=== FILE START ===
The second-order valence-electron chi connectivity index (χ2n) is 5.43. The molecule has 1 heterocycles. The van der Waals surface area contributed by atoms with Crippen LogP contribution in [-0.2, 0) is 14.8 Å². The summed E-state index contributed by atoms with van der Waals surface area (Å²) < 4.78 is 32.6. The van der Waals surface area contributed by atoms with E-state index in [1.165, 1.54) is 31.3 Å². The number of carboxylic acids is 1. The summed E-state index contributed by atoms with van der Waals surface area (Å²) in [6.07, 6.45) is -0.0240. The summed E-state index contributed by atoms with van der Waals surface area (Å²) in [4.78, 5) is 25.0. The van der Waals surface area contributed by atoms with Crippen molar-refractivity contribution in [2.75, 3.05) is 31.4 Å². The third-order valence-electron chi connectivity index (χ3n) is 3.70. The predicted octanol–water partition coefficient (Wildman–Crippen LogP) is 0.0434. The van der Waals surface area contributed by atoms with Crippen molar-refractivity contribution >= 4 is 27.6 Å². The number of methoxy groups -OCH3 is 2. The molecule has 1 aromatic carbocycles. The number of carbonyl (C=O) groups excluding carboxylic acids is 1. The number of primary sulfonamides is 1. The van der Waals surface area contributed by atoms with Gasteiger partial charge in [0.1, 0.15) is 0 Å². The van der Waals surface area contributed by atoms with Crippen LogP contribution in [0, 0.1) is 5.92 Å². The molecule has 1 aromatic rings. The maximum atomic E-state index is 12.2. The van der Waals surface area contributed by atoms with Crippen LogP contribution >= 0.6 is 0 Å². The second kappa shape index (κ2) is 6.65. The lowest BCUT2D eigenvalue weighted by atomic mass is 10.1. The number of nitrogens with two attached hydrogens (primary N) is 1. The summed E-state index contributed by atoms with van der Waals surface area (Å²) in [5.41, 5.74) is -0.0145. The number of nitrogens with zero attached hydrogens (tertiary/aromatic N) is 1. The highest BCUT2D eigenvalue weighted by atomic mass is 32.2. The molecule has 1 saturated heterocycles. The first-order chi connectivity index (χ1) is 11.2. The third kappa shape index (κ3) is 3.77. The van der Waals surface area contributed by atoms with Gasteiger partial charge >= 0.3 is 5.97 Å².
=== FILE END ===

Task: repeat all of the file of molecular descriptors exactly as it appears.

The second-order valence-electron chi connectivity index (χ2n) is 5.43. The molecule has 1 heterocycles. The van der Waals surface area contributed by atoms with Crippen LogP contribution in [-0.2, 0) is 14.8 Å². The summed E-state index contributed by atoms with van der Waals surface area (Å²) < 4.78 is 32.6. The van der Waals surface area contributed by atoms with E-state index in [1.165, 1.54) is 31.3 Å². The number of carboxylic acids is 1. The summed E-state index contributed by atoms with van der Waals surface area (Å²) in [6.07, 6.45) is -0.0240. The summed E-state index contributed by atoms with van der Waals surface area (Å²) in [4.78, 5) is 25.0. The van der Waals surface area contributed by atoms with Crippen molar-refractivity contribution in [2.75, 3.05) is 31.4 Å². The third-order valence-electron chi connectivity index (χ3n) is 3.70. The predicted octanol–water partition coefficient (Wildman–Crippen LogP) is 0.0434. The van der Waals surface area contributed by atoms with Crippen molar-refractivity contribution >= 4 is 27.6 Å². The number of methoxy groups -OCH3 is 2. The molecule has 1 aromatic carbocycles. The number of carbonyl (C=O) groups excluding carboxylic acids is 1. The number of primary sulfonamides is 1. The van der Waals surface area contributed by atoms with Gasteiger partial charge in [0.1, 0.15) is 0 Å². The van der Waals surface area contributed by atoms with Crippen LogP contribution in [0, 0.1) is 5.92 Å². The molecule has 1 aromatic rings. The maximum atomic E-state index is 12.2. The van der Waals surface area contributed by atoms with Crippen LogP contribution >= 0.6 is 0 Å². The second kappa shape index (κ2) is 6.65. The lowest BCUT2D eigenvalue weighted by atomic mass is 10.1. The number of nitrogens with two attached hydrogens (primary N) is 1. The summed E-state index contributed by atoms with van der Waals surface area (Å²) in [5.41, 5.74) is -0.0145. The number of nitrogens with zero attached hydrogens (tertiary/aromatic N) is 1. The highest BCUT2D eigenvalue weighted by atomic mass is 32.2. The molecule has 1 saturated heterocycles. The first-order chi connectivity index (χ1) is 11.2. The third kappa shape index (κ3) is 3.77. The van der Waals surface area contributed by atoms with Gasteiger partial charge >= 0.3 is 5.97 Å².